Visualizing user stories using the Tygron Platform – Beginner guide

After following the Quick start training, as well as completing multiple tutorials on the Tygron Support Wiki, the newest intern of Tygron has been tasked to apply his newly obtained knowledge in the form of an example case study. He has documented his process by writing this article and he will take you through the choices he made and the places he acquired his information from.

By: Brent Horsten

Working with new, unknown software can seem like a daunting task. It’s easy to get lost in all the buttons, options, features, displays, user interfaces and things you don’t even know the name for. This article functions as a guide for beginners, a step-by-step example for working with the Tygron Platform.

Case study

The hypothetical case used in this article is a part of the ‘Ruimte voor de rivier’ project, formed in 2006, which has the goal to manage the water from the river ‘Waal’ in a better way.

The local water board near the village Ochten is concerned about the upcoming increase in water discharge from the river Waal. The latest predictions state the constant discharge of the river will increase from 10.700 m³/s to 12.000 m³/s. The new peak discharge will lie around 20.000 m³/s. The water board wants to know if the Goeveneurse Polder can adequately protect the surrounding villages from flooding.

Problem definition

When working with models, it is important to formulate goals in such a way the software can make sense of it. A way of doing this is by redefining your goals as SMART goals. SMART stands for Specific, Measurable, Achievable, Realistic and Timebound. The most important aspects for the software are specific and measurable.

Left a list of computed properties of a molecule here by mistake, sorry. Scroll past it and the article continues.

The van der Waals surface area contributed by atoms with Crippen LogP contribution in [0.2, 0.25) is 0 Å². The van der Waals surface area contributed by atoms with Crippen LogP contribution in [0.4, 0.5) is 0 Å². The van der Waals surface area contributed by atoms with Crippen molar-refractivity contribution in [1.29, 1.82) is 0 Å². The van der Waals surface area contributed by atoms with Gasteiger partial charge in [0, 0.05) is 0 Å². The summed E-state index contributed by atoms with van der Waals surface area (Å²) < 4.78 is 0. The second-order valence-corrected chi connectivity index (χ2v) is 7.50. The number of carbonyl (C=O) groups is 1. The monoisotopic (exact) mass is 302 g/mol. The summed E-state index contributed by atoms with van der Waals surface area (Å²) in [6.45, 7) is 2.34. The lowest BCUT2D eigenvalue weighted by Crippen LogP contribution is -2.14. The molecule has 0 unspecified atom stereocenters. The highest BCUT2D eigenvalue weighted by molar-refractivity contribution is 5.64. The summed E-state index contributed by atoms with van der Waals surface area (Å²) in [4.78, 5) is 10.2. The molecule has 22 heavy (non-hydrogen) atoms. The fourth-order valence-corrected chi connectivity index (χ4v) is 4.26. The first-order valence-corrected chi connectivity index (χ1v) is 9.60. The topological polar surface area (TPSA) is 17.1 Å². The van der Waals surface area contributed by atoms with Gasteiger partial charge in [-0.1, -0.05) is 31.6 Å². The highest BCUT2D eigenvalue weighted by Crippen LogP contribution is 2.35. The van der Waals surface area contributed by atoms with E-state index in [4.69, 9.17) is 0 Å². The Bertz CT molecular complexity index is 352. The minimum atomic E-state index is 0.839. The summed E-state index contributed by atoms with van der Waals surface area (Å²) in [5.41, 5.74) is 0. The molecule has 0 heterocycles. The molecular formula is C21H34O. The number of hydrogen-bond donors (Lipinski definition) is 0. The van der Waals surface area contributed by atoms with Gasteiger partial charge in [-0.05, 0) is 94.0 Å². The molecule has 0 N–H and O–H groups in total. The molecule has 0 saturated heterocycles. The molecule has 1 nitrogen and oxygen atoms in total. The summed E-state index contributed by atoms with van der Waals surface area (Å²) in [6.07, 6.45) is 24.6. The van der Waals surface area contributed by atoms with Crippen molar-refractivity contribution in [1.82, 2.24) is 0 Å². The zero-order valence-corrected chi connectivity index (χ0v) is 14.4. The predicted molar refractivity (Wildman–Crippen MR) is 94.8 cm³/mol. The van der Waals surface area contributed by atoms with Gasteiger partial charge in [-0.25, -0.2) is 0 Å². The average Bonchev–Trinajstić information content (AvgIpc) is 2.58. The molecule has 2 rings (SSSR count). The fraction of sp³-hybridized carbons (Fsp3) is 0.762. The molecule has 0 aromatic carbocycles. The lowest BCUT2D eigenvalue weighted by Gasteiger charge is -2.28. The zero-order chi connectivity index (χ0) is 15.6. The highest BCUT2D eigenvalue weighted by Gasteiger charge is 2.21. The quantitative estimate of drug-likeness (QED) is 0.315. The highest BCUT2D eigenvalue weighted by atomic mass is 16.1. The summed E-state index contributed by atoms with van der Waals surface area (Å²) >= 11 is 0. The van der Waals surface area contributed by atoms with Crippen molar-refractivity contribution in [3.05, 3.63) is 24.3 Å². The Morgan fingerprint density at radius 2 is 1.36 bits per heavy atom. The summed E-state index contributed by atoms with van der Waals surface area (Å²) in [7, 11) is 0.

In the case at hand, the SMART goal for the water board’s wishes for ‘safety’ could look like:

‘At a constant water discharge of 12.000 m³/s, the surrounding villages should not contain any buildings damaged by the flood.’


‘At a peak water discharge of 20.000 m³/s, the water is should not cross the current dikes.’

Mapping the current design

The first step of the project is to map the current situation. After starting up the client, press ‘New Project’, as seen in Figure 1.

Figure 1

From there, give your project a name. Select your preferred language, the currency used in the area and the preferred unit system. Once that is done, select ‘Empty Project’ (see Figure 2).

Figure 2

Select the project area (keep in mind the bigger your project area is, the longer calculations can take, so don’t select more than needed). Click the ‘Selection’ option over the ‘Empty map’ and press ‘Generate Map’, as seen in Figure 3.

Figure 3

Now, the map is being generated, as seen in Figure 4. The platform retrieves data from multiple open sources and adds them together to form the 3D world.

Figure 4

After a cinematic flythrough over the area the client is ready and set (see Figure 5).

Figure 5

Modelling the future scenario

The first thing that needs to be implemented is the new problem. The example case stated an increase in water discharge from 10.700 m³/s to 12.000 m³/s. However, how is such a thing simulated? Where to start? The answers to these and many other questions can be found on the Support Wiki.

However, even after consulting the wiki thoroughly, it did not answer all of the questions at hand. In order to obtain the required information, help was needed from the support team. The biggest research breakthrough is briefly explained here.

This case makes use of the flooding overlay, a subpart of the water module. This overlay is added by hovering over the ‘Overlays’ button and selecting ‘Add Flooding’. The configuration wizard provides various options to simulate an increase in water depending on the scenario. However, for this specific case, the extra water discharge is added manually. As no additional data sets are used in this project, the only notable tab in the configuration wizard is the ‘output overlays’ tab. Obviously, if the user has more specific data sets than standard ones present in the platform they should add it in the wizard. The ‘output overlays’ tab lets the user decide which kind of results they would like to see. For this project, ‘surface elevation’, ‘surface last value’ and ‘impacted buildings’ are chosen.